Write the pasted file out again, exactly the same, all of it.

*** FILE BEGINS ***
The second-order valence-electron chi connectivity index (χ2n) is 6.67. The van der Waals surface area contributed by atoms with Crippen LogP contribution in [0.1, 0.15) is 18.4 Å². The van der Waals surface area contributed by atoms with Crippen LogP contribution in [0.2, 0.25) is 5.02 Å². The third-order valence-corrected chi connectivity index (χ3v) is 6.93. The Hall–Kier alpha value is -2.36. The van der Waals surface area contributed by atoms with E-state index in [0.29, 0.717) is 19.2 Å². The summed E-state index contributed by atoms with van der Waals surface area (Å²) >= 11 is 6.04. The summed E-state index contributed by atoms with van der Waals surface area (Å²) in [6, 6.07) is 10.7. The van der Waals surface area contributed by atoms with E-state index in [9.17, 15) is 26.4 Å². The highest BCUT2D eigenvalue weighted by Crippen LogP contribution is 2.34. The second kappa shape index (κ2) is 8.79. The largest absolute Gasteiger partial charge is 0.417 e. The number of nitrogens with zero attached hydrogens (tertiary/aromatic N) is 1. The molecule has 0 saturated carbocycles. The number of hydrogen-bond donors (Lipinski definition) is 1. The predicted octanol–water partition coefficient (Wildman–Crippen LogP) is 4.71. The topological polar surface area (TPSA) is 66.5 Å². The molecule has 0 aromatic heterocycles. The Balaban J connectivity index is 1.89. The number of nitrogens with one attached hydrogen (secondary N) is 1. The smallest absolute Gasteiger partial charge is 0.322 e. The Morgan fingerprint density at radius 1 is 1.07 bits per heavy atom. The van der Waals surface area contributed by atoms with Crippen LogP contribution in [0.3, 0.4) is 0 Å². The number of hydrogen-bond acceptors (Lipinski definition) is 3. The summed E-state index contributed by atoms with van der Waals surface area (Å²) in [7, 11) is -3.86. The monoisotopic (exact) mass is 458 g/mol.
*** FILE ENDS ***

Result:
The second-order valence-electron chi connectivity index (χ2n) is 6.67. The van der Waals surface area contributed by atoms with Crippen LogP contribution in [0.1, 0.15) is 18.4 Å². The van der Waals surface area contributed by atoms with Crippen LogP contribution in [0.2, 0.25) is 5.02 Å². The third-order valence-corrected chi connectivity index (χ3v) is 6.93. The Hall–Kier alpha value is -2.36. The van der Waals surface area contributed by atoms with E-state index in [0.29, 0.717) is 19.2 Å². The summed E-state index contributed by atoms with van der Waals surface area (Å²) >= 11 is 6.04. The summed E-state index contributed by atoms with van der Waals surface area (Å²) in [6, 6.07) is 10.7. The van der Waals surface area contributed by atoms with E-state index in [9.17, 15) is 26.4 Å². The highest BCUT2D eigenvalue weighted by Crippen LogP contribution is 2.34. The second kappa shape index (κ2) is 8.79. The largest absolute Gasteiger partial charge is 0.417 e. The number of nitrogens with zero attached hydrogens (tertiary/aromatic N) is 1. The molecule has 0 saturated carbocycles. The number of hydrogen-bond donors (Lipinski definition) is 1. The predicted octanol–water partition coefficient (Wildman–Crippen LogP) is 4.71. The topological polar surface area (TPSA) is 66.5 Å². The molecule has 0 aromatic heterocycles. The Balaban J connectivity index is 1.89. The number of nitrogens with one attached hydrogen (secondary N) is 1. The smallest absolute Gasteiger partial charge is 0.322 e. The Morgan fingerprint density at radius 1 is 1.07 bits per heavy atom. The van der Waals surface area contributed by atoms with Crippen LogP contribution in [0.3, 0.4) is 0 Å². The number of hydrogen-bond acceptors (Lipinski definition) is 3. The summed E-state index contributed by atoms with van der Waals surface area (Å²) in [7, 11) is -3.86. The monoisotopic (exact) mass is 458 g/mol.